Back-lit photography can be extraordinary but can also be very challenging. For a while now, I’ve really struggled when subjects are directly lit from behind. It poses the problem that the detail can be lost in the front of the subject. When it comes to bikes, that can mean that the rider’s face can’t be seen in the shot.

The seemingly simple answer would be to use a camera which shoots incredibly in low light situations and pump the ISO up too. The problem with that would be over-exposing the sky. With landscapes, you can shoot multiple exposures and combine them in post to get both shadow detail and highlight detail. With a single frame, it’s more difficult than that. Bikes don’t sit still long enough to capture two frames which are identical and then combine them. Well, they don’t if you’re riding them properly anyway.

What I’ve taken to instead is exposing for the highlights. What that means is that the rider might be slightly underexposed. Usually, it means that in the back of the camera it looks like a silhouette and you can’t really see anything on the front of the rider. It just seems dark.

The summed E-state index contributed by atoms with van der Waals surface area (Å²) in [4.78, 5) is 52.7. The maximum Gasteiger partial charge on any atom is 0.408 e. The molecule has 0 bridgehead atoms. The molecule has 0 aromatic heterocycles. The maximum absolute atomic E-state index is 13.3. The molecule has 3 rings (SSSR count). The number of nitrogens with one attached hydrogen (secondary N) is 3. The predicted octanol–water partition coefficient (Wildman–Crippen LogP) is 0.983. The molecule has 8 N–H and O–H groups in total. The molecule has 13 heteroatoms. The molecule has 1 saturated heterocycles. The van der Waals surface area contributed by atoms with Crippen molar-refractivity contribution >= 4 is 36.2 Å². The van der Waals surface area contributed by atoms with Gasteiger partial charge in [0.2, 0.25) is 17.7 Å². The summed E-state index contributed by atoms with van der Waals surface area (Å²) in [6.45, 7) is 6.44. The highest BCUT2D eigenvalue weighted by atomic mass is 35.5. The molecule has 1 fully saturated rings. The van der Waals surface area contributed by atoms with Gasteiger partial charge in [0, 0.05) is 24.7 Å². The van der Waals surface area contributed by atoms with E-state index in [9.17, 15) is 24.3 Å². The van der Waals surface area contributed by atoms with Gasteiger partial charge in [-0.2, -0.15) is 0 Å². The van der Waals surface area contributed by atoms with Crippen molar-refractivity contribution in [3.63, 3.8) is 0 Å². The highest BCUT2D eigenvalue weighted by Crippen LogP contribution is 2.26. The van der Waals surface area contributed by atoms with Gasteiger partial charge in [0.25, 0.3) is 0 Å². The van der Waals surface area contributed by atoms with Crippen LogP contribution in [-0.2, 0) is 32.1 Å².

Here is the same photo to illustrate the point. The one on the left is the ‘straight out of camera’. It’s dark and the detail, specifically closest to camera side of the rider, is dark. Now, cranking up the ISO, lowering the shutter, or increasing the aperture would have blown out the sky turning it white out. I didn’t want that either. The only thing to do was to take the image into Lightroom and play with the settings; specifically the shadows, highlights and blacks.

The resulting image is one where there’s a little compromise – some dark shadows on the camera side of the rider but also a sky with some highlight detail. It’s, of course, not ideal (as any compromise has its flaws) but does make for an image that I’m happy with. It’s about the best way of doing it that I know about at the minute… without using lighting at least.

There’s also the option of adding in radial filters which will let you artificially light an area of the photo after it’s taken (bonus points if you can spot the placement in the second photo above). Alternatively, move the subject slightly and shoot with a slight angle to the light so that it comes ever so slightly across the subject and starts to wrap around. Again, just like a Blue Peter episode, here’s one I shot earlier. It should cast a little highlight across the side of the rider to paint them out against the background.

And then, of course, the rest is personal preference. A bit of a crop. And I like to throw a LUT over the image and make it my style.

Coincidentally, you can edit your photos using some of my styles by grabbing my LUT pack here.

 


Photographs by me, of Rich.

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